The purpose of the bankruptcy remoteness structural arrangements is to ensure that the Orphan SPV will not be affected by the insolvency of any of the other securitisation parties, most notably any entity from the arranger or originator group. This is partly achieved through the off-balance sheet treatment discussed in the first article in this series, however, there are two other key critical elements which must be incorporated into the structure, through the terms of the transaction documents, namely:

  • limited recourse provisions; and
  • non-petition provisions.

These provisions (which are discussed in more detail below) operate to ensure that, where an Orphan SPV is a single-issuer of multiple tranches of Notes (which are supported by security over specified Underlying Assets), the relevant Underlying Assets acquired by the proceeds of a tranche of Notes are effectively ring-fenced from other tranches of Notes issued (if any), or other obligations incurred, by the Orphan SPV and the associated Underlying Assets of such other issuance or incurred obligations.

Accordingly, any claim by a secured creditor of the Notes can only be made against the specific Underlying Assets for that tranche or series of Notes. This is a critical aspect of a securitisation vehicle to ensure that the creditors of a tranche of Notes are not able to bring a claim on the Underlying Assets of another separate tranche or series of Notes issued by the same Orphan SPV, avoiding cross-collateralisation and safeguarding the credit worthiness of the Orphan SPV.


Limited recourse

The terms of each transaction document executed by an Orphan SPV issuer should make it clear that the Orphan SPV issuer enters into such document (and the transaction generally) on the basis that its liability is limited to the proceeds received on the specific Underlying Assets which are held by the Orphan SPV in relation to the Notes issued by the Orphan SPV issuer (namely, the specific Underlying Assets which were acquired with the proceeds of the Notes).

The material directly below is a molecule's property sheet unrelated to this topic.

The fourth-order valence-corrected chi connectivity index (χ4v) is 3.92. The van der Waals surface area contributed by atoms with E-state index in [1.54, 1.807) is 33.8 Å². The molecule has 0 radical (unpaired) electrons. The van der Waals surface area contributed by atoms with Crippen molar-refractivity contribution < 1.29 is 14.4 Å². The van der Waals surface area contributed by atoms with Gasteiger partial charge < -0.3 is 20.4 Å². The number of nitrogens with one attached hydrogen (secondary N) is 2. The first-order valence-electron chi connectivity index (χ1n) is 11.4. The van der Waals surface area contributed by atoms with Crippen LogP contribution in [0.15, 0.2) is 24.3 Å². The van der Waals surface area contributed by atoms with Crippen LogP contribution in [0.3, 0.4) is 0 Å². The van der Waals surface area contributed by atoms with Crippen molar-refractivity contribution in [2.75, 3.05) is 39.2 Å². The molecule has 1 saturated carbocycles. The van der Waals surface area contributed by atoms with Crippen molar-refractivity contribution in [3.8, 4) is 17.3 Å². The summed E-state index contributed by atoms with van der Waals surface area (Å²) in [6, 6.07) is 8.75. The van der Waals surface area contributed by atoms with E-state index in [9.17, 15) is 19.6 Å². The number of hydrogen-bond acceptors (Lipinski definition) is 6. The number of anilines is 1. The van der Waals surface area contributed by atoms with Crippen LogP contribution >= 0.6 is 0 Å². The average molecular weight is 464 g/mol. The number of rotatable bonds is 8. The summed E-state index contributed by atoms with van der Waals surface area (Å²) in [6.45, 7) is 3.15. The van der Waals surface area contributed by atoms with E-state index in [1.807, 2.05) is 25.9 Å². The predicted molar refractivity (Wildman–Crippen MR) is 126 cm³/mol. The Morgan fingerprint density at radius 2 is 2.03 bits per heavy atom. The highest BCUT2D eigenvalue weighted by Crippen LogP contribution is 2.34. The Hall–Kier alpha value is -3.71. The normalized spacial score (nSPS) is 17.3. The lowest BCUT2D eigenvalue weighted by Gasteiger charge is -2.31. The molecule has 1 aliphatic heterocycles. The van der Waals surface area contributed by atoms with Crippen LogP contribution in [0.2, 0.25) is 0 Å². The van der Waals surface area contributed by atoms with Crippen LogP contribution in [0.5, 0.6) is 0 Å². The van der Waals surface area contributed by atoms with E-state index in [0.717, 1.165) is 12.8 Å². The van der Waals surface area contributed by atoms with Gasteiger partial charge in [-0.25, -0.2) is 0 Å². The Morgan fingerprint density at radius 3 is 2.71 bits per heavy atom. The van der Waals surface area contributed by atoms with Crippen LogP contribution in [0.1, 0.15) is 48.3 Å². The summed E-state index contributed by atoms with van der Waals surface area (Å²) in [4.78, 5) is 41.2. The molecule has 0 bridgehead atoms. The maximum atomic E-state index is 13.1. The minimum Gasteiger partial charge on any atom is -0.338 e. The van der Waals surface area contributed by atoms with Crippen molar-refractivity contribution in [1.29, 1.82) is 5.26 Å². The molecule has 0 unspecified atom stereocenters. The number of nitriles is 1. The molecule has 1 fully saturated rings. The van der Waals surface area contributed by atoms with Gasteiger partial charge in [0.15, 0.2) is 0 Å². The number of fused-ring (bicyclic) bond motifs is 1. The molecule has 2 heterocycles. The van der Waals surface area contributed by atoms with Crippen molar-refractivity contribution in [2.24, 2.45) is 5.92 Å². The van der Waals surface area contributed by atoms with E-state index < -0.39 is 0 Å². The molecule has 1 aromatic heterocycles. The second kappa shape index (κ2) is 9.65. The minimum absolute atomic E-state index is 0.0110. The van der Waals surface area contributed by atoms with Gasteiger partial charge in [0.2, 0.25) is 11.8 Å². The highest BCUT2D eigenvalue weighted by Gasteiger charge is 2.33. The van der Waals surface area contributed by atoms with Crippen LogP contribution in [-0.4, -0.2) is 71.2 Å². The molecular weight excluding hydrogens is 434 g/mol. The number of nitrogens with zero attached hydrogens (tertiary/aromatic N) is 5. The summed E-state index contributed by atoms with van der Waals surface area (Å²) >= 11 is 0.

Typically, these limited recourse provisions will be drafted such that the other transaction parties to the securitisation will agree that upon realisation of the Underlying Assets relating to the Notes issued, to the extent there is any shortfall to meet any claim or obligation, any such claim will be extinguished and no other assets of the Orphan SPV shall be available to meet any such shortfall.

This means that any such shortfall will be borne by the other transaction parties and ensures the integrity and credit worthiness of the Orphan SPV, particularly in relation to any issuer which is a multi-issuance entity and which may hold other assets which have been secured in favour of other tranches or series of Notes. Following enforcement of the security over the relevant Underlying Assets, the securitisation parties will agree that no further action may be taken against the Orphan SPV and that no winding up proceedings may be commenced against it.



While there is no direct judicial authority in the Cayman Islands with respect to such provisions:

  • a contractual provision which provided for the extinguishment of a secured debt after exhaustion of the assets on which that debt was secured will be valid, binding and enforceable as a matter of Cayman Islands law (assuming that the provision was valid, binding and enforceable under the law governing the contract in which it was contained); and